James grew up in a family whose agnostic parents believe in evidence of things seen, in contrast to faith in the unseen. He and his brother and sister never had the stability of faith or a godly lifestyle. They used every illicit drug, lived the hippie life in 1960s
, tried Eastern religions and cults, dabbled in spiritualism, and many other things James is reluctant to talk about. San Francisco
Then one day, two people came uninvited to James’ home and shared their faith with him. He asked them about the Ouija board he was experimenting with, and they explained from the Bible how he was placing his life in the Devil’s care when playing that “game.” He continued to study with them, and joined their denomination. Shortly thereafter, he was drafted to serve in the
military. But as part of his newfound beliefs, he would not take an oath of obedience to man or government, as oaths should only be made to God. So James was tried and convicted of draft-dodging. He served six months in prison, which he says he doesn’t regret, because it led to community service opportunities and then his career as a painter. US
While James’ brother and sister continued for a few more years in their paths of self-destruction and humanistic religion, James was a new man. He settled down in marriage and fatherhood. He became an active member of his congregation and learned his Bible well. His skill at painting took on an artistry that led to some restoration work at
and a steady career. He and his wife made a house into a beautiful and comfortable home. He spent his leisure time in water sports and fishing, and he became a first-class surfer. Hearst Castle
Having only heard of his wild oats-sowing, I never knew about James’ respectable life until a few weeks ago. I was a bit nervous to meet this stranger who’d had a worldly life that included prison (surely for drugs or drug-related crime, I thought). But James was not brain-damaged by drugs, nor did he have the hardness of an ex-convict. He was a gentle, soft-spoken, thoughtful man who had the comfort of others in mind. He took several of us, mostly strangers, on a day-long excursion on the drizzly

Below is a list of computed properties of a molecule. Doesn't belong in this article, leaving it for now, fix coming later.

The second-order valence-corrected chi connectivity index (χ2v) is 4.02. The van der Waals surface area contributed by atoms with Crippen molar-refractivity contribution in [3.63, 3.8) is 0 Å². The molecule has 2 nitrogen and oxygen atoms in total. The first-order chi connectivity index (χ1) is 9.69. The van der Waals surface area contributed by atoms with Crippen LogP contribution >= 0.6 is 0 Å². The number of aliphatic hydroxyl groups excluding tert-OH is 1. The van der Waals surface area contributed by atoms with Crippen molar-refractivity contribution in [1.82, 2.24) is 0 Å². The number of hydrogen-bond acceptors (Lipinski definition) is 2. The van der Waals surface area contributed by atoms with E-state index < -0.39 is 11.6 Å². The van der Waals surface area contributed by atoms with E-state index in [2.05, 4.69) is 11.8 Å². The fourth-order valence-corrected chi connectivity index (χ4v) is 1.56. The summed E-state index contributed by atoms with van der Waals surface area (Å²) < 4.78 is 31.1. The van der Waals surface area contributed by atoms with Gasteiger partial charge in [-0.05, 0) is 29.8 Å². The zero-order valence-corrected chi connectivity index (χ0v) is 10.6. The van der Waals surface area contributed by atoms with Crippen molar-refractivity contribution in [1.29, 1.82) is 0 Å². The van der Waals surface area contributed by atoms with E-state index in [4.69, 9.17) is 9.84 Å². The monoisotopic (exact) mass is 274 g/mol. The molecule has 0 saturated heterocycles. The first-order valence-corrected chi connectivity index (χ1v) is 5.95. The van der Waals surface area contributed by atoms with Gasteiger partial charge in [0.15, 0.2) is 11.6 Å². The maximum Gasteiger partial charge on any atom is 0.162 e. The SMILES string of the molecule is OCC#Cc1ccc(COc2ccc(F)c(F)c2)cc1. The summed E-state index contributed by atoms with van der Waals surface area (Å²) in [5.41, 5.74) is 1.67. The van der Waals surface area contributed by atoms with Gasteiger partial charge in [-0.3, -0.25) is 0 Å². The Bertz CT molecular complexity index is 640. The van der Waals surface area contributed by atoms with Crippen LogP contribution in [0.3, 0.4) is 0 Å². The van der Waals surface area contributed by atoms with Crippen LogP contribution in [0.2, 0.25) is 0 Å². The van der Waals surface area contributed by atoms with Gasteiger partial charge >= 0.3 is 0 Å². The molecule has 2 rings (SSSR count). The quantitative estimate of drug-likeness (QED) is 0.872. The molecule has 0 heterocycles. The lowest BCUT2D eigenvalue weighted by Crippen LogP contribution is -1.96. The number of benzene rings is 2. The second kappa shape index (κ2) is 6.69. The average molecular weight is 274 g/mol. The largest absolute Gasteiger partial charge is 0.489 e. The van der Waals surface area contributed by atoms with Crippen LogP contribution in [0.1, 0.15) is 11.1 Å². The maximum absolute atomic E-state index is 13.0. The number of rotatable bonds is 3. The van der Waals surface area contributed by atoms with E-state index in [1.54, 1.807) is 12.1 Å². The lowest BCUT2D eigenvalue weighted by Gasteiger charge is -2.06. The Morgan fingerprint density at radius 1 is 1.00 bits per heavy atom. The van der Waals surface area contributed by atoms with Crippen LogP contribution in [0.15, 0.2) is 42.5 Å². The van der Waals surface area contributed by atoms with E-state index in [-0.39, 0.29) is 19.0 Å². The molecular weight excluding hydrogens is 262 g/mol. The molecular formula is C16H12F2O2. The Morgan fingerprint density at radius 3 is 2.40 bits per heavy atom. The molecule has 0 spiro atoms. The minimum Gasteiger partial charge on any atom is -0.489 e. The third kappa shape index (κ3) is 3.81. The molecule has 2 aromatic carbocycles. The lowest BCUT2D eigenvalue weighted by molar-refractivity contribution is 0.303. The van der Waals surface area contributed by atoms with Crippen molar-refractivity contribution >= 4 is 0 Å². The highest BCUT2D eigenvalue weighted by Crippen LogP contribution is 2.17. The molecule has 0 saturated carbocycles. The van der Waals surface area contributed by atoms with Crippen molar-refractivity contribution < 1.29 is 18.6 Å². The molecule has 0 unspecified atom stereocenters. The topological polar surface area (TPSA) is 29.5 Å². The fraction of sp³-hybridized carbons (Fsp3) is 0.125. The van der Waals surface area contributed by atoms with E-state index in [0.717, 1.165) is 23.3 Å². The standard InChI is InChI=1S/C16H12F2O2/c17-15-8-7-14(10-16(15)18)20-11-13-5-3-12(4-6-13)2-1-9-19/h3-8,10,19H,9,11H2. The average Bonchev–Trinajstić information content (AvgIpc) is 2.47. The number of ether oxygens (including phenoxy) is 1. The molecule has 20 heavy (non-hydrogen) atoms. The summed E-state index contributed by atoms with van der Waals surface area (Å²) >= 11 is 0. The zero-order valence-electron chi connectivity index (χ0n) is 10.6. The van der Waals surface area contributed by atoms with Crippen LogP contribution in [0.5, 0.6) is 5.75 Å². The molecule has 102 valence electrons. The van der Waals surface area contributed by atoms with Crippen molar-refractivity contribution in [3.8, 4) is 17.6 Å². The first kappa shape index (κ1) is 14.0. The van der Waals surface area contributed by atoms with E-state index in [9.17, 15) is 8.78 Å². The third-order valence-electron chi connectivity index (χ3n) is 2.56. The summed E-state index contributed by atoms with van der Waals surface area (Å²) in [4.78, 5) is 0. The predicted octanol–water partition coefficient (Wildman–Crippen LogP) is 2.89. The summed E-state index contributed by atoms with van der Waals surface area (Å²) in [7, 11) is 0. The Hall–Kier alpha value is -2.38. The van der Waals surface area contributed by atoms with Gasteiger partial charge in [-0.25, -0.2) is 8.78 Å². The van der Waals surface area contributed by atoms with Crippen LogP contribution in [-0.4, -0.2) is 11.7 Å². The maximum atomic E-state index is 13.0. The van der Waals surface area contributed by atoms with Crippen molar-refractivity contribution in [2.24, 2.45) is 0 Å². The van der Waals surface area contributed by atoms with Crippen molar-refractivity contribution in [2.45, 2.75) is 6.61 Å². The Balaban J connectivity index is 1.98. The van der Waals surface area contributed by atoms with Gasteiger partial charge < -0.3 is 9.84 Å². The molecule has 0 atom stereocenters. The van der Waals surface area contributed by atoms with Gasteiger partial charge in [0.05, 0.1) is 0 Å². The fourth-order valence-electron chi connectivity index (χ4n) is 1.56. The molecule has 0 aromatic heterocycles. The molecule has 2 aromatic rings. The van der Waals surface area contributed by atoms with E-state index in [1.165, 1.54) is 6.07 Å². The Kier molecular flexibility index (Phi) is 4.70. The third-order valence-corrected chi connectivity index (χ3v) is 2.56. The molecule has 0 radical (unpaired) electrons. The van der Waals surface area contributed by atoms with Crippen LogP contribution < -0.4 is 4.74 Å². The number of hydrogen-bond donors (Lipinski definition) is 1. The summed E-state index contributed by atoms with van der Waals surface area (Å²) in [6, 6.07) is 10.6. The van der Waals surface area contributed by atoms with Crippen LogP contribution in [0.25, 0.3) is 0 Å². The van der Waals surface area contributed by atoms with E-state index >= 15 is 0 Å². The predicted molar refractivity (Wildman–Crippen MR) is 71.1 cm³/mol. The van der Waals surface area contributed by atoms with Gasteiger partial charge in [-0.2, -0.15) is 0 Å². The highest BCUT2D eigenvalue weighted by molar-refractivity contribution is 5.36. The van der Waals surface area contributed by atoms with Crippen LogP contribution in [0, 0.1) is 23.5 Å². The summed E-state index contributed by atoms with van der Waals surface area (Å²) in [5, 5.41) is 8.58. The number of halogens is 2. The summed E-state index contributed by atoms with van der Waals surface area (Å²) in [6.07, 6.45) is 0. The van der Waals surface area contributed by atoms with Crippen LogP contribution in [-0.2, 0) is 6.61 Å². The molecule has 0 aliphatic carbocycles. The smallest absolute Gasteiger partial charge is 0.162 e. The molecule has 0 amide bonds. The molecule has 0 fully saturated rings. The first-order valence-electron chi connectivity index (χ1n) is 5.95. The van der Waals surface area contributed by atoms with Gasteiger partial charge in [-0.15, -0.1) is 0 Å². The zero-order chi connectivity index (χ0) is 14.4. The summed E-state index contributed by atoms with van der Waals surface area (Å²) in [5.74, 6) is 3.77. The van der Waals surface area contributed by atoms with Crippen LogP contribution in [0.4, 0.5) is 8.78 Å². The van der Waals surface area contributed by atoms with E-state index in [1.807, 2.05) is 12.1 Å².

coast. Along those miles, we learned his story in bits and pieces, and we bonded not only as relatives or nature enthusiasts, but as children of God. All four of us were of different faith experiences, but we love and serve the same Father, Who loves each of us as much as He loves His Son Jesus. We all learned to love each other that day. California
Jesus prayed that we disciples would be of one mind and heart – His heart! Holding prejudice toward other backgrounds or religions is contrary to that oneness that Jesus desires. Discrimination often means that we have judged ourselves as the elect of God, and others as less worthy (or not worthy) of eternal life.
"This is the covenant I will make with the house of
after that time," declares the LORD. “I will put my law in their minds and write it on their hearts. I will be their God, and they will be my people. No longer will a man teach his neighbor, or a man his brother, saying, ‘Know the LORD,’ because they will all know me, from the least of them to the greatest," declares the LORD. "For I will forgive their wickedness and will remember their sins no more." Jeremiah 31:33-34 NIV Israel
We often stop at the first promise about the covenant becoming part of our minds and hearts. But what a blessing we miss if we stop there! The next part of the promise is that “they will all know me, from the least of them to the greatest,” because the Lord Himself will reach them and teach them!
It’s easy to be proud of our witnessing and evangelistic efforts and successes. But we only support God’s work. Only God can do God’s work. The Lord will forgive and forget wickedness, and He will lead His children to Him. We are added to the scene as God allows us to share the Shepherd’s joy in bringing in the lost sheep.
One of my pastors connects the following verses: the Great Shepherd has sheep in other shelters that He will bring in Himself (John 10:16); even in heaven, some of the redeemed will ask why Jesus carries scars (Zechariah 13:6), because they’ve not heard the full story of salvation; and what God requires of each of us is “To act justly and to love mercy and to walk humbly with your God” (Micah 6:8 NIV). Your God, the Word says. There will, indeed, be countless people who are saved in their relationship with and faith in the God who speaks to them and teaches them in His way and His time, but surprisingly, may not use the same methods with others as He did to win us.
Where does that leave us as fellow travelers in the Gospel Commission? It invites us to be useful, willing, humble servants. Servants who will develop relationships with other children of God, and let the love of God live in us without reservation. The possibilities of what God can and will do with lives that we might have given up on, are endless. We share in the celebration that the Lord has brought in all the lost sheep – not 99 percent, but 100 percent – including you and me. Including those “shady” friends, relatives, or neighbors we should know, but haven’t known before!
Get out there and start some conversations. Listen for their heartbeat, their motivation, their questions. Discover how alike you are, not how distant or different. Celebrate your new bonds and relationships. As you share what God has done in your life and theirs, you’ll find that God has been there before you, and He’s in it right now. That is some good news to tell. That is evangelism.